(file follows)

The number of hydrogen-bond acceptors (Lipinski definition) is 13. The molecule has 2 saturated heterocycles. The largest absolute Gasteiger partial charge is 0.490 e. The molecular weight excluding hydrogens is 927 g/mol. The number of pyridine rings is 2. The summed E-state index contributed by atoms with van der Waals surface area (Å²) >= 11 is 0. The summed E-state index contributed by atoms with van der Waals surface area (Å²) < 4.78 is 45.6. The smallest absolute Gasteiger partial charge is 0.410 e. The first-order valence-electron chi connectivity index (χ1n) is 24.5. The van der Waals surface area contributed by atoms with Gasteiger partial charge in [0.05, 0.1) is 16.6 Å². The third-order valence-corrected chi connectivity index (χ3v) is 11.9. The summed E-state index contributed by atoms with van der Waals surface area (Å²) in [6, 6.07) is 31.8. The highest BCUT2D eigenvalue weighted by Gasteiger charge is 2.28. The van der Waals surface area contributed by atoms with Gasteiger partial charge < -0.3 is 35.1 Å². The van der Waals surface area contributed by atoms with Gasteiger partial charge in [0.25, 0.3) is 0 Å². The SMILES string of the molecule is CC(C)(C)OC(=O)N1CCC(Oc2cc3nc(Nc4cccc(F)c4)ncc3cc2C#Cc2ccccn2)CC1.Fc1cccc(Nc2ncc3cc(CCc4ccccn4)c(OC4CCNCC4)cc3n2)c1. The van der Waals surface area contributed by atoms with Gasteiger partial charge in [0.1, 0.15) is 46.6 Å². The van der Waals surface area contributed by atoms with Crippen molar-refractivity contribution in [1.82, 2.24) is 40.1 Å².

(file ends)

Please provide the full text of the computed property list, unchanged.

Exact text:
The number of hydrogen-bond acceptors (Lipinski definition) is 13. The molecule has 2 saturated heterocycles. The largest absolute Gasteiger partial charge is 0.490 e. The molecular weight excluding hydrogens is 927 g/mol. The number of pyridine rings is 2. The summed E-state index contributed by atoms with van der Waals surface area (Å²) >= 11 is 0. The summed E-state index contributed by atoms with van der Waals surface area (Å²) < 4.78 is 45.6. The smallest absolute Gasteiger partial charge is 0.410 e. The first-order valence-electron chi connectivity index (χ1n) is 24.5. The van der Waals surface area contributed by atoms with Gasteiger partial charge in [0.05, 0.1) is 16.6 Å². The third-order valence-corrected chi connectivity index (χ3v) is 11.9. The summed E-state index contributed by atoms with van der Waals surface area (Å²) in [6, 6.07) is 31.8. The highest BCUT2D eigenvalue weighted by Gasteiger charge is 2.28. The van der Waals surface area contributed by atoms with Gasteiger partial charge < -0.3 is 35.1 Å². The van der Waals surface area contributed by atoms with Gasteiger partial charge in [0.25, 0.3) is 0 Å². The SMILES string of the molecule is CC(C)(C)OC(=O)N1CCC(Oc2cc3nc(Nc4cccc(F)c4)ncc3cc2C#Cc2ccccn2)CC1.Fc1cccc(Nc2ncc3cc(CCc4ccccn4)c(OC4CCNCC4)cc3n2)c1. The van der Waals surface area contributed by atoms with Gasteiger partial charge in [0.1, 0.15) is 46.6 Å². The van der Waals surface area contributed by atoms with Crippen molar-refractivity contribution in [1.82, 2.24) is 40.1 Å².